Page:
It was the rule of the Society of Friends to "marry in meeting"; that is the union of a Quaker and a Presbyterian or Episcopalian was not only discountenanced, but was absolutely forbidden, to the degree of religious and social ostracism. Thus it was that a wealthy member of the Society, having a daughter, sought to unite her in marriage to some worthy young man of another land-owning family, and join the two estates. The result was that thousands of acres came into the possession of comparatively few families. There grew up a social condition not unlike that of tidewater Virginia and Maryland, differing, however, in the fact that amusements, diversions, and laxities permitted in the South were absolutely prohibited in West Jersey. But in so far that the men became wealthy farmers, and owners of saw and grist mills, content to secure the luxuries of life from city merchants, and to use up at home the products of their farms, the similarity between West Jersey and Virginia or Maryland is perfect.
Not only were the two Jerseys different in natural advantages, but in the political and religious concepts of the settlers, although the dominant spirit was English, there was marked variation. In East Jersey the small towns became stirring entities, with an intense individuality. In West Jersey the county capitals were surrounded by small satellites. The rigors of stern New England justice spread terror among offenders of Newark, Amboy, and Shrewsbury. In Burlington and Salem no public execution, so far as is known, ever took place. In the one colony the Calvinistic ministers echoed the thunders from Sinai; the other repeated again and again the Sermon on the Mount. While the Calvinists cried aloud that there should be some who would forever endure torment, cursed by original sin, the Quakers bent in silent prayer, in the belief that no one who repented would be lost. One kept the sacred ordinances; the other threw them all aside. The Calvinist too often preached the doctrine of lex talionis, the Quaker the doctrine of non-resistance. One had its paid ministry, with glebe and a highly developed organization of its congregations; the other had its "accepted ministers," who received no pay, and with the elders governed the Society. Among the Calvinists there was a democratic sentiment, naturally engendered by the virility of the faith; among the Quakers a constant bent toward conservatism, which ultimately served to weaken the Society, but which was its earliest and greatest source of strength.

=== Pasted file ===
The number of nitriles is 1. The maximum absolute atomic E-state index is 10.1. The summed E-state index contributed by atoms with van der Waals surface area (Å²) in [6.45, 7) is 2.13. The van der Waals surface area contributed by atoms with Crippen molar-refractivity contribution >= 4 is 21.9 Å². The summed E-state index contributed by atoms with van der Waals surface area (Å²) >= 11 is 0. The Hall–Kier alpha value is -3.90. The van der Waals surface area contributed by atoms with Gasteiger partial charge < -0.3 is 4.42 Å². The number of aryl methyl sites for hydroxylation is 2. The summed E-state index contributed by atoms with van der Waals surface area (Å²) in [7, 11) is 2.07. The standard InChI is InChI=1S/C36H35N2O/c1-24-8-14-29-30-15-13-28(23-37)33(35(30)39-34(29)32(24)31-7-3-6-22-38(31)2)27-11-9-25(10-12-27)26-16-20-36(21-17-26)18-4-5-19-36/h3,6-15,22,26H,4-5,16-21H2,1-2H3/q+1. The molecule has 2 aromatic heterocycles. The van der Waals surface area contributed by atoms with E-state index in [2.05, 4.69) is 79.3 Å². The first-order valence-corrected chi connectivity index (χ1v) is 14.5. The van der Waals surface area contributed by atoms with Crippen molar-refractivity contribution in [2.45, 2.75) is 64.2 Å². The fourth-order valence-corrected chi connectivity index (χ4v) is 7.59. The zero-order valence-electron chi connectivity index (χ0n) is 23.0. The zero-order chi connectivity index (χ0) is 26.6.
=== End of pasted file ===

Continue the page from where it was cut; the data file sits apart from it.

But the religion of neither the Calvinist nor the Quaker was an outward garb. With all the fanaticism and uplifting of a dogma there was an intensity and earnestness about both that made their denominational fervor something more than a convenience and a mere outward show. At least, Calvinist and Quaker had one object in common, the stamping upon the individual the full force of their religious teaching. This applied equally to his domestic or to his political affairs, in which latter phase both faiths tended to strengthen the doctrine that the hope of a nation lies in the establishment and perpetuation of a Christian state.
Source:New Jersey as a Colony and as a State, One of the Original Thirteen, by Francis Bazley Lee, Associate Board of Editors William S. Stryker, LL.D.: William Nelson, A.M., Garret D. W. Vroom: Ernest C. Richardson, PH. D.; Volume One; The Publishing Society of New Jersey New York MDCCCCII transcribed by Fred Kunchick